European employment rates

A short missive from Dean Baker:

Old Europe Goes to Work

Remember the days when the European welfare state led to economic stagnation and high unemployment? Well, like hula hoops and bobby socks, this story may be a relic of the past. The latest data from the OECD show that employment to population (EPOP) ratios for prime age workers (ages 25-54) are almost identical in the EU-15 countries and the United States.

The EPOPs for young workers and older workers are still substantially lower in the EU than in the United States, but this is largely the deliberate outcome of policy decisions. In the case of young people, European countries have very low college tuition and often give students stipends. As a result, most European college students do not work. In the case of older workers, European countries generally have lower retirement ages, so that workers can often begin to receive benefits in their mid or late fifties. Whether or not these are good policies, Europeans recognize that student stipends and early retirement benefits are lowering employment rates, so the low EPOPs among the young and old can not be seen as failings of their labor markets.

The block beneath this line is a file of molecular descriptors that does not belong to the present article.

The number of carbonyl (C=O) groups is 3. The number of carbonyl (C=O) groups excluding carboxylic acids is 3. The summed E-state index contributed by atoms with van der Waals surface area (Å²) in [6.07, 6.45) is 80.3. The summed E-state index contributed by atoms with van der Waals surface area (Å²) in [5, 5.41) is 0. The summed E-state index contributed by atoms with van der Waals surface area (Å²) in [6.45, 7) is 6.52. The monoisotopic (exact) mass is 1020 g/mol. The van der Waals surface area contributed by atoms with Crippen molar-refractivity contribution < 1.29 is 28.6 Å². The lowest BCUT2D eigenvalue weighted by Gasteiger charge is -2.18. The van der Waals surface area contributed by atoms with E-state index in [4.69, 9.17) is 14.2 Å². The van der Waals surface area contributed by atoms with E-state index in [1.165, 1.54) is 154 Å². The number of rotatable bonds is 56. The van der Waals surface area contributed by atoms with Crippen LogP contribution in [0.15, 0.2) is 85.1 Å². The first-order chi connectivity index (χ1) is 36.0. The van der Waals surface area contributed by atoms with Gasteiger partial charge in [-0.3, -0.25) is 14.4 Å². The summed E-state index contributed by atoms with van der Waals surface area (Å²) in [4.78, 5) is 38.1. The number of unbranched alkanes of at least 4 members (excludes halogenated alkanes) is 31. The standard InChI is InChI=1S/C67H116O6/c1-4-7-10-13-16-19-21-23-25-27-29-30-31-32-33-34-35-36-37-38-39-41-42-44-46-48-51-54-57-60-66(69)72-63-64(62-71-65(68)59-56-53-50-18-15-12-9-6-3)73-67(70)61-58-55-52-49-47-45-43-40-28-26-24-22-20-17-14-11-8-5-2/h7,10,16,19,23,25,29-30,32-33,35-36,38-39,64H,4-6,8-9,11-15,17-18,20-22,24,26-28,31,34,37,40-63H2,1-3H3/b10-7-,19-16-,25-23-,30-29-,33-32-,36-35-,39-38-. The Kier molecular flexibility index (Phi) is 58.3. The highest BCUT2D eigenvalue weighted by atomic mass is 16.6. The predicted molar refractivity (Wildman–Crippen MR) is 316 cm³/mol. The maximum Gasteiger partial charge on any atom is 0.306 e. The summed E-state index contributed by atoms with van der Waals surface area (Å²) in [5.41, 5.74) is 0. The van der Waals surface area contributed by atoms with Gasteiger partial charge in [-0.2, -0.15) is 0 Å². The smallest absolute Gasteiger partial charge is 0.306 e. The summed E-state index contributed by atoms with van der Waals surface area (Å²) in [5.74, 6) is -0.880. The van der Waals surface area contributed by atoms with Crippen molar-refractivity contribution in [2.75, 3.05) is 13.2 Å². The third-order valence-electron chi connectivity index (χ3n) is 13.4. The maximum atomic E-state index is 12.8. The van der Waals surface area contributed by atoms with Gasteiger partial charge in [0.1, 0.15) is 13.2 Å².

The Eurosclerosis argument certainly was widely accepted until recently. My sense is that tight monetary policy in the lead up to deeper economic integration deserves a sustantial portion of the blame for negative macro stats on GDP and employment. In any event, the critique of Europe was always constained in its choice of indicators: what about leisure time, inequality, poverty, health outcomes, environmental performance, or economic security?

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